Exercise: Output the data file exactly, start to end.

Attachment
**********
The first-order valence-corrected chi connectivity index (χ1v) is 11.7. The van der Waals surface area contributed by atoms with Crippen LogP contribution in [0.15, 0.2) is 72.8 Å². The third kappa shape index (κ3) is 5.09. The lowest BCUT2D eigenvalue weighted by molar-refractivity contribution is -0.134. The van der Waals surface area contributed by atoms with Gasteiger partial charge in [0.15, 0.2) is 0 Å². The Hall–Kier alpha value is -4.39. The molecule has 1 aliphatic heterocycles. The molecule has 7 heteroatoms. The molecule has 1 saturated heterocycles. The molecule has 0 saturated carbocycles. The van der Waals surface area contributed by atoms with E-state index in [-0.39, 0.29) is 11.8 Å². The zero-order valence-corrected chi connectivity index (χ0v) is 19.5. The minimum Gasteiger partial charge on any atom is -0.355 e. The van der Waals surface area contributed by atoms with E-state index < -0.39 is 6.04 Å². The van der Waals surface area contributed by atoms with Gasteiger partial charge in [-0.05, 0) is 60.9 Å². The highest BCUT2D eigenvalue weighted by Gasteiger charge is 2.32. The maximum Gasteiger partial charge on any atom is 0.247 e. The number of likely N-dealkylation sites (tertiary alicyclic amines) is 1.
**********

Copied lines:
The first-order valence-corrected chi connectivity index (χ1v) is 11.7. The van der Waals surface area contributed by atoms with Crippen LogP contribution in [0.15, 0.2) is 72.8 Å². The third kappa shape index (κ3) is 5.09. The lowest BCUT2D eigenvalue weighted by molar-refractivity contribution is -0.134. The van der Waals surface area contributed by atoms with Gasteiger partial charge in [0.15, 0.2) is 0 Å². The Hall–Kier alpha value is -4.39. The molecule has 1 aliphatic heterocycles. The molecule has 7 heteroatoms. The molecule has 1 saturated heterocycles. The molecule has 0 saturated carbocycles. The van der Waals surface area contributed by atoms with E-state index in [-0.39, 0.29) is 11.8 Å². The zero-order valence-corrected chi connectivity index (χ0v) is 19.5. The minimum Gasteiger partial charge on any atom is -0.355 e. The van der Waals surface area contributed by atoms with E-state index < -0.39 is 6.04 Å². The van der Waals surface area contributed by atoms with Gasteiger partial charge in [-0.05, 0) is 60.9 Å². The highest BCUT2D eigenvalue weighted by Gasteiger charge is 2.32. The maximum Gasteiger partial charge on any atom is 0.247 e. The number of likely N-dealkylation sites (tertiary alicyclic amines) is 1.